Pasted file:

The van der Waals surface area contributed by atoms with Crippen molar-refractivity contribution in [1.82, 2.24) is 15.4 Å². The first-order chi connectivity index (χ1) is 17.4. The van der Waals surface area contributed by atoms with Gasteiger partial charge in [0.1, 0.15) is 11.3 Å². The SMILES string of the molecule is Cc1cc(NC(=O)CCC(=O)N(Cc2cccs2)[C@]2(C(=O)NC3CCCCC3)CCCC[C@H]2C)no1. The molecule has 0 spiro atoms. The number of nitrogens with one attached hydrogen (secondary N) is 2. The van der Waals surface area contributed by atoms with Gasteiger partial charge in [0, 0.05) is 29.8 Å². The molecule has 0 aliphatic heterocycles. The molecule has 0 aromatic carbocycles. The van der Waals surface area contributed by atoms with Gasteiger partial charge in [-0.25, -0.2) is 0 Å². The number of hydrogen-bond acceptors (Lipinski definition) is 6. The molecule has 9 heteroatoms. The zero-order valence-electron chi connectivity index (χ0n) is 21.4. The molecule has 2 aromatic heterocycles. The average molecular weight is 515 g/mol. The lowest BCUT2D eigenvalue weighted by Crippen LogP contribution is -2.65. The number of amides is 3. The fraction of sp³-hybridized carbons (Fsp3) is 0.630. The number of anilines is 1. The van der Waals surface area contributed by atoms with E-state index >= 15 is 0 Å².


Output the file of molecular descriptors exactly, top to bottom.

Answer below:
The van der Waals surface area contributed by atoms with Crippen molar-refractivity contribution in [1.82, 2.24) is 15.4 Å². The first-order chi connectivity index (χ1) is 17.4. The van der Waals surface area contributed by atoms with Gasteiger partial charge in [0.1, 0.15) is 11.3 Å². The SMILES string of the molecule is Cc1cc(NC(=O)CCC(=O)N(Cc2cccs2)[C@]2(C(=O)NC3CCCCC3)CCCC[C@H]2C)no1. The molecule has 0 spiro atoms. The number of nitrogens with one attached hydrogen (secondary N) is 2. The van der Waals surface area contributed by atoms with Gasteiger partial charge in [0, 0.05) is 29.8 Å². The molecule has 0 aliphatic heterocycles. The molecule has 0 aromatic carbocycles. The van der Waals surface area contributed by atoms with Gasteiger partial charge in [-0.25, -0.2) is 0 Å². The number of hydrogen-bond acceptors (Lipinski definition) is 6. The molecule has 9 heteroatoms. The zero-order valence-electron chi connectivity index (χ0n) is 21.4. The molecule has 2 aromatic heterocycles. The average molecular weight is 515 g/mol. The lowest BCUT2D eigenvalue weighted by Crippen LogP contribution is -2.65. The number of amides is 3. The fraction of sp³-hybridized carbons (Fsp3) is 0.630. The number of anilines is 1. The van der Waals surface area contributed by atoms with E-state index >= 15 is 0 Å².